St. Patrick’s Day: Holiday or Holy Day?

-by Emily Akin-

What are you doing on St. Patrick’s Day? Wearing the green so you won’t get pincross-66709_1920ched? Carrying around a shamrock hoping for the luck of the Irish? Wondering who St. Patrick is and why there’s a festival in his honor?

Originally, St. Patricks’ Day was a holy day, set aside by the church to celebrate the life and ministry of the English priest who brought the Gospel to Ireland. He was fearless confronting paganism and tireless in his efforts to win souls. Yet, he was humble, considering himself no better than any other sinner.

Patrick is the patron saint of Ireland. He was born in England and died in Ireland on March 17, circa 460 AD. Patrick, like Paul and the other apostles, was “approved by God to be entrusted with the gospel” (1 Thessalonians 2:4a). He answered the call and left his homeland to face danger and uncertainty in the name of Christ.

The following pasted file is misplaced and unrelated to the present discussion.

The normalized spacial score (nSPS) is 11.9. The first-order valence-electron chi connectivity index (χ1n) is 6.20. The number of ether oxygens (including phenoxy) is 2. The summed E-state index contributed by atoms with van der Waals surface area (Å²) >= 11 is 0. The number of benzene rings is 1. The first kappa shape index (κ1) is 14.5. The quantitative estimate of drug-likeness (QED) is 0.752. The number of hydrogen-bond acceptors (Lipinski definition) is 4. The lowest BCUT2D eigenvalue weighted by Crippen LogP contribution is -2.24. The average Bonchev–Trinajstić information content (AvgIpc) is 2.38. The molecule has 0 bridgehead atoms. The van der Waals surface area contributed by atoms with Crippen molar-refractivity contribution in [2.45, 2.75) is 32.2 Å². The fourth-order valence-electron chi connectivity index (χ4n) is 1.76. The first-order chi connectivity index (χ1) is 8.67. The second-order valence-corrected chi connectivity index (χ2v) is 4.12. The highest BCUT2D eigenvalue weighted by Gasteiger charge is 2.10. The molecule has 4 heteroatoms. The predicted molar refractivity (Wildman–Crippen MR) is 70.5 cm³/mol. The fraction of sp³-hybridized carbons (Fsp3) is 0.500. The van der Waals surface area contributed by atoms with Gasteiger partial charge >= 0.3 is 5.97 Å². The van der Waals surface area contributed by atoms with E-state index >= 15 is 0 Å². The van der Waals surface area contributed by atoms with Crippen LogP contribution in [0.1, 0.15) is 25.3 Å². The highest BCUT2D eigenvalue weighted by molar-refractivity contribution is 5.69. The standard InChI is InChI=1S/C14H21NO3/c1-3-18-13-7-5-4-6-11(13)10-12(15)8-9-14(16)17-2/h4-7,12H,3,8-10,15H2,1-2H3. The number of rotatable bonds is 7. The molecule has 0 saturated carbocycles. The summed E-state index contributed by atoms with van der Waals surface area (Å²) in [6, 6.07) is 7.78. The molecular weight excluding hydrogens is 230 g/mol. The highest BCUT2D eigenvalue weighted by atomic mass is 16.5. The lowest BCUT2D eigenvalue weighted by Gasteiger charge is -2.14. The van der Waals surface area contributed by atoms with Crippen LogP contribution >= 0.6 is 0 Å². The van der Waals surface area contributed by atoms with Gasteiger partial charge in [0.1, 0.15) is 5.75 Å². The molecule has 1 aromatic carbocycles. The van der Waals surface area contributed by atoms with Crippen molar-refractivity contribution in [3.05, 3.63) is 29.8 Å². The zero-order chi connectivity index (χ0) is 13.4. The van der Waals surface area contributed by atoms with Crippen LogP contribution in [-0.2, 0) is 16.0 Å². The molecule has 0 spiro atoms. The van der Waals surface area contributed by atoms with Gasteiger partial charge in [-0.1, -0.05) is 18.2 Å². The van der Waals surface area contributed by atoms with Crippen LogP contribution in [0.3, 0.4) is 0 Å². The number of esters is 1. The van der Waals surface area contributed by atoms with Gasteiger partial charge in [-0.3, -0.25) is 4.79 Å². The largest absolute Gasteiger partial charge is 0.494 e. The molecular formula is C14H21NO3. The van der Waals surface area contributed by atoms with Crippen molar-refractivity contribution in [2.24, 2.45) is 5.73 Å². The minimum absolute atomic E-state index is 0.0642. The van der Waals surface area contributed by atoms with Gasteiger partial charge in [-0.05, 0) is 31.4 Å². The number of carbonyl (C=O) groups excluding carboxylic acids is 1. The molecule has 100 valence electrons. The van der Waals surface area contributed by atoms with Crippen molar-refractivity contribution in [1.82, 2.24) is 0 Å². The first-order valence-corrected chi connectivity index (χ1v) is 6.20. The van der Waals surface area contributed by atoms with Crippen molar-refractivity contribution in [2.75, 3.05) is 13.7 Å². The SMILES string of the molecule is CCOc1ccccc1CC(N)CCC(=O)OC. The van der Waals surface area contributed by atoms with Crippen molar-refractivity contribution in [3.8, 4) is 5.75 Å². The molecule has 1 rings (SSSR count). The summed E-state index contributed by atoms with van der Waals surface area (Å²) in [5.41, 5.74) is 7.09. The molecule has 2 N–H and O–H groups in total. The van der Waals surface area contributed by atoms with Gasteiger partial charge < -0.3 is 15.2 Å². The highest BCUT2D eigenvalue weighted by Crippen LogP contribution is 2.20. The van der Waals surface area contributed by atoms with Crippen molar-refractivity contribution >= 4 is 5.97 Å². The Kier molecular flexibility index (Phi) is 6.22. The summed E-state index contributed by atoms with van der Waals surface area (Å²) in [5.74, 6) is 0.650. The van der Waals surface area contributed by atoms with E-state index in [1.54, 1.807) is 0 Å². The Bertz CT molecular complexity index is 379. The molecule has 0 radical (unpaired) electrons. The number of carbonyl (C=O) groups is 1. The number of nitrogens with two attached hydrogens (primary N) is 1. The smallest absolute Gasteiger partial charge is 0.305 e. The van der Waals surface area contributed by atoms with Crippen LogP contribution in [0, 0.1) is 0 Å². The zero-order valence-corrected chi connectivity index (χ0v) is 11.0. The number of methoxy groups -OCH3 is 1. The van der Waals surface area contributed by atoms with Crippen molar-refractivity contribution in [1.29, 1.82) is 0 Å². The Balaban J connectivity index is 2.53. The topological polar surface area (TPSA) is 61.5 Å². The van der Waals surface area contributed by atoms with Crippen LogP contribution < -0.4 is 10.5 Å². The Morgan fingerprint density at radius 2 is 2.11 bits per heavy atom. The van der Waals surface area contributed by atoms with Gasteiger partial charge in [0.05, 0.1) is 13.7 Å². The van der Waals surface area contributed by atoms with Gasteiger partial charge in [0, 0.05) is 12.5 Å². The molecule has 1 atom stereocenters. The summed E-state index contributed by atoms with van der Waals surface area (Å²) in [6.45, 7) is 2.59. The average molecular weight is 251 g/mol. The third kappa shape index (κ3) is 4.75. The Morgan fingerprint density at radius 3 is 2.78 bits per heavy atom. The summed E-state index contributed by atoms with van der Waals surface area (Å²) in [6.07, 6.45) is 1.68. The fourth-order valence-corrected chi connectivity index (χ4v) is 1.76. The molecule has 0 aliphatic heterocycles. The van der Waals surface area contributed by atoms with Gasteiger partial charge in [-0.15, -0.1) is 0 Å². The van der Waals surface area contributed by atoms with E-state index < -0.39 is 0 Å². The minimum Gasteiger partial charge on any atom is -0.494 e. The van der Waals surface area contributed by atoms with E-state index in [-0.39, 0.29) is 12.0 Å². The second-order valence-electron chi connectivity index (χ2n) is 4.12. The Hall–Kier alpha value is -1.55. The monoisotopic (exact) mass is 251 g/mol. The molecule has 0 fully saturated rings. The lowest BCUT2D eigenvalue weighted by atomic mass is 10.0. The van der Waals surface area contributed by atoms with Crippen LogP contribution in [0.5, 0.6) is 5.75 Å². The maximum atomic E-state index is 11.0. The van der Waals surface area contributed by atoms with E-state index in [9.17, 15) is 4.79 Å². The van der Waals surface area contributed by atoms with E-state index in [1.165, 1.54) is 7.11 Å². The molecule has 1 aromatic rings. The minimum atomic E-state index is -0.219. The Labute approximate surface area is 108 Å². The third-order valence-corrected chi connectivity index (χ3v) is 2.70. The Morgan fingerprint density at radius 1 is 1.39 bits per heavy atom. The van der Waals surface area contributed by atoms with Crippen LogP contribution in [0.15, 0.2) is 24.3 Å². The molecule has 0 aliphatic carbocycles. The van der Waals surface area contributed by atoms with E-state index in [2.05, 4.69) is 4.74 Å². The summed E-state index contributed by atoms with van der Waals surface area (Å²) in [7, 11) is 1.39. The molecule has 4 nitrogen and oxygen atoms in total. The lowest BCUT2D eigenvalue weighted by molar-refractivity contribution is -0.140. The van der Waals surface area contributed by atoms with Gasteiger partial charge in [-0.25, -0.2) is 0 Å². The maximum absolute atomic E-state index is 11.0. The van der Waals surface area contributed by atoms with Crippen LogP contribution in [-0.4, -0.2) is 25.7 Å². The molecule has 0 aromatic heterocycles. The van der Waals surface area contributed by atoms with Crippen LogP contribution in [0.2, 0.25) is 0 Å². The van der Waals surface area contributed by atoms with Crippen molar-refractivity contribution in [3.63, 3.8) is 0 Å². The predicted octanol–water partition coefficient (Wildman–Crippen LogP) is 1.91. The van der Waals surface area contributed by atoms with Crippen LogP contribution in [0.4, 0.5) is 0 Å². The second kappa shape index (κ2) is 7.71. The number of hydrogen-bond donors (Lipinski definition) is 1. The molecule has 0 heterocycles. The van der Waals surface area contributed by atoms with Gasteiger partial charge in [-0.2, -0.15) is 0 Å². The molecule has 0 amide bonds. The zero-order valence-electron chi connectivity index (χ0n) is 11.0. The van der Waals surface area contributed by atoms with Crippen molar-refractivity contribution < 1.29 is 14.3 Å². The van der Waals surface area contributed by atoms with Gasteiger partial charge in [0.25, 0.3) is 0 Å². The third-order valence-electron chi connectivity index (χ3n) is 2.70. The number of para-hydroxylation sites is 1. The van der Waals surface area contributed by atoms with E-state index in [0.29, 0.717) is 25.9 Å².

Patrick used elements of Celtic pagan spirituality to teach Christian concepts. For example, the Celtic cross is superimposed with a circle, the symbol of eternity, mystery, or the sun, depending on whose opinion you believe. Legend says that he used the three-leafed shamrock to teach the concept of the Trinity also. Patrick’s ministry among the Celts of Ireland resulted in a strong Christian church. In fact, the Irish church is credited with preserving Christian texts and even the faith itself, during the Dark Ages.

Knowing these things about Patrick, I have a problem with the way people celebrate his day. Most recently, I cringed at the green sign at the entrance of a hotel bar: “St. Patrick’s Day Special, half-price beer, 4:00-6:00 p.m.” What a shame to see the name of a courageous Christian used to promote getting drunk. I guess these things happen because the holy day in Patrick’s honor became more of a secular holiday after it was imported to America by Irish immigrants. Today, St. Patrick’s Day has become a secular day in Ireland, too, a day to celebrate all things Irish.

This year, let’s go beyond wearing the green and sporting shamrocks. Let’s celebrate Patrick as one of our forebears in the faith. Let’s witness to others using Patrick’s faith as an example.